The Weather Bureau of Canada consists of thousands of people who are employed to study and record weather conditions, which are reported daily as a guide to the public.

The weather depends on a number of factors which differ widely according to locality and altitude.

One of the most important of these factors is is temperature, which is measured by a thermometer. Another factor is the weight of the air on the land, which is called pressure and is measured by a barometer. Humidity, or the amount of water vapor or moisture in the air, is an important factor in predicting rainfall. This is measured by another scientific instrument, called a hygrograph.

Wind must also be taken into consideration, and weather vanes tell us from which direction it is blowing.

27.2.11 The Dominion of Canada

Selected Words

and the

SKP-T

did not

TKEUPBLT

dominion

TKPHEUPB KWROPB

for the

TP-RT

from the

TPR-T

happened to

THAOPD

in the

TPH-T

into the

TPHAOT

New Brunswick

TPHU PWRUPBS WEUBG

Nova Scotia

TPHOE SRA SKOE SHA

of a

AEUF

of course

-FBG

of it

T-F

of the

-FT

on the

OPBT

one of

WUFPB

one of the

WUFPBT

out of

OUFT

Prince Edward

Prince Edward Island

PREUPBS ED WARD AOEU HRAPBD

shall be

SH-B

should be

SHOB

territory

TERT

that time

THAPLT

the Bible

T PWAOEUBL

to be

TOB

to me

TPHE

to the

TOT

went to

TWOEPBT

what the

WHA*T

when the

WHEPBT

who happened

WHOPD

with the

W-T

Text

When the movement for Canadian confederation came to a head in 1867, and the Canadian delegates went to London for a conference with the Colonial Office, the question arose of what the to me confederation should be called.

The title of "Dominion" was finally chosen on the advice of one of the delegates who happened to read in the Bible the words: "His dominion shall be from sea even to sea, and from the river even to the ends of the earth".

At that time, of course, Canada did not reach from sea to sea, for the only members of the confederation were Upper and Lower Canada -- now Ontario and Quebec -- Nova Scotia and New Brunswick. Gradually, however, the description came to be true.

In the 1869, Canada acquired from the Hudson's Bay Company most of their vast territory, and out of part of it Manitoba was formed in 1870. The dream of a Canada stretching from Atlantic to Pacific was realized when, in 1871, British Columbia was brought into the union.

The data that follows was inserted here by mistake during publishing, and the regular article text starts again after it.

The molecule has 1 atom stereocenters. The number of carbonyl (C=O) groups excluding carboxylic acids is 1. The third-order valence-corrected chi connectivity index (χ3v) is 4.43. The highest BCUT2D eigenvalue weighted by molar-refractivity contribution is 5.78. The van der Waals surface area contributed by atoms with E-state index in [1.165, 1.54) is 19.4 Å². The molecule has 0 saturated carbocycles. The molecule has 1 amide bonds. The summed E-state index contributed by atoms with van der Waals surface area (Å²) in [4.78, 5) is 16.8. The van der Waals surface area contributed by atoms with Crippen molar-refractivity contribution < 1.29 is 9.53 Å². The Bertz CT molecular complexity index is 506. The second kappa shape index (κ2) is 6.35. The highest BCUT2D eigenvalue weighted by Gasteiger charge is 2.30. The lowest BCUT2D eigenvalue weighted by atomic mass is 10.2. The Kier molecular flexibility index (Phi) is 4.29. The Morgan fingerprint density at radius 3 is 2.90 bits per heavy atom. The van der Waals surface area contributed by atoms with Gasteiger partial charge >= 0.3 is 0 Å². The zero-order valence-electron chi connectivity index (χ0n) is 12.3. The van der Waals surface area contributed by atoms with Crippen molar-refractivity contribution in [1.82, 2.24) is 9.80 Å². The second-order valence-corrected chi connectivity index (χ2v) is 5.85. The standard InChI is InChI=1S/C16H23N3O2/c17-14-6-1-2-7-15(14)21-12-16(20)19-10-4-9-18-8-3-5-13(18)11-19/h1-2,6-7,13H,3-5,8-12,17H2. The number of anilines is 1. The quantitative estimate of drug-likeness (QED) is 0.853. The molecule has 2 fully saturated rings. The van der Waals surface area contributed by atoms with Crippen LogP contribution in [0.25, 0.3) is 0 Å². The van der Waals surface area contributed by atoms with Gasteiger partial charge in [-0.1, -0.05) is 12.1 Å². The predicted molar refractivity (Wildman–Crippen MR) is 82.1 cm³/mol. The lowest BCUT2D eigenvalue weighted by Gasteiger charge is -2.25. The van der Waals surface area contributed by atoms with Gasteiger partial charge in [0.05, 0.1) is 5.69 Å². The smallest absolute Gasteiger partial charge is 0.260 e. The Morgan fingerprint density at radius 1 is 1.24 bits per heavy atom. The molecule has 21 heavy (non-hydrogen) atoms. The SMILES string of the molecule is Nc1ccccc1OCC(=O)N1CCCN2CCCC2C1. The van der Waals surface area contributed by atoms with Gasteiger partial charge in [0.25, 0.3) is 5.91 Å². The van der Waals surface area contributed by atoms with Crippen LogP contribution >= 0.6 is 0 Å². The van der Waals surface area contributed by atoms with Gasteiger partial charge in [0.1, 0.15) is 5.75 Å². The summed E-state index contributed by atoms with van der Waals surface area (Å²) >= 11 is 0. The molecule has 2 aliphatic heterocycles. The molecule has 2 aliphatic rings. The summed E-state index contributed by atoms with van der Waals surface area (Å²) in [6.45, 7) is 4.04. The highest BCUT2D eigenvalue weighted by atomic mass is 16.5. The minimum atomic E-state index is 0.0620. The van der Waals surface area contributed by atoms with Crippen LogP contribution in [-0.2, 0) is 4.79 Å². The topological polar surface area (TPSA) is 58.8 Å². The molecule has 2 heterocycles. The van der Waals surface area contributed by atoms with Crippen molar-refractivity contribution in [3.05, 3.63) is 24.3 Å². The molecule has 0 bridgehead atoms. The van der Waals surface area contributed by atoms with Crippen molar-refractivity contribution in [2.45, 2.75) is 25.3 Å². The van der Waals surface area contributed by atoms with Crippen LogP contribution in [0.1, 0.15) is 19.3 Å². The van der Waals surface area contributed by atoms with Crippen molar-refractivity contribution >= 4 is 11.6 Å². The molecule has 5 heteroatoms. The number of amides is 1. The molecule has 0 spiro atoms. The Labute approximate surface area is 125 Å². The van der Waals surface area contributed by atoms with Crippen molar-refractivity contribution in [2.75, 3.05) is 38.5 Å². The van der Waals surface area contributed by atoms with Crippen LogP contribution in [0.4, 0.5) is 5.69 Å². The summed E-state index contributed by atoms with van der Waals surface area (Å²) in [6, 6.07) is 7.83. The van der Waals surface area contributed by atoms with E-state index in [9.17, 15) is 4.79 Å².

As for the rest of the provinces, Prince Edward Island joined the Dominion in 1873; and much later, in 1905, the new provinces of Alberta and Saskatchewan were created from other parts of the Hudson's Bay Company's territory.

Newfoundland did not choose to join the confederation in 1867. However, in March of 1949, she became the tenth province of the Dominion.

27.2.12 The Great Painters

Selected Words

and the

SKP-T

different from

TKREUFRPB

during the

TKURGT

from the

TPR-T

have been

SR-B

in the

TPH-T

influence

WEPBS

Margarita

PHA*RG REUT TA

Middle Ages

PHEUD L AEUPBLG S

of a

AEUF

of the

-FT

on the

OPBT

painter

PA*EURPBT

that time

THAPLT

the times

there is

THR-LGS

Velasquez

SREL AZ KWEZ

Venetian

SRE TPHAOEGS

Venice

SREPB EUS

when the

WHEPBT

Text

The subjects painted by the great painters of the ages have been widely varied requests, as environment and the thought of the times had influence on the painters.

The work of the early, primitive painters is very different from that of later artists, and the various schools or groups of painters have distinctive characteristics, which aid recognition.

In the late Middle Ages, when the Church was dominant in society, the paints were almost entirely religious in content. When a classic revival came, pictures showed the Greek and Roman influence. The gay social life of Venice was reflected with great skill in the paints of that time, and most artists painted the lovely faces of the Venetian maidens.

Many changes in art curd during the sixteenth and seventeenth centuries, which saw the growth of realism. There is nothing artificial about Velasquez's portrait of the little maid, Princess Margarita, with her golden curls. The favorite subjects of the Dutch painters were landscapes, interior scenes, and portraits -- sometimes of singers, sometimes of a barber or any jolly fellow.

In the eighteenth century, some French paints showed delicate outdoor scenes; while from the English school came portraits of mothers and children.

27.2.13 Naturalization

Selected Words

able to

TAOEUBL

adoption

TKOPGS

alien

KWRAEUPBL

allegiance

A HREPBLG APBS

and a

SKPA

and is

SKP-S

and the

SKP-T

Canadian

KA TPHAEUD KWRAPB

declaration

TKELG RAEUGS

he has

HEZ

in the

TPH-T

naturalization

TPHARL AOEUZ AEUGS

of the

-FT

one of

WUFPB

Ontario

OPB TAEUR KWROE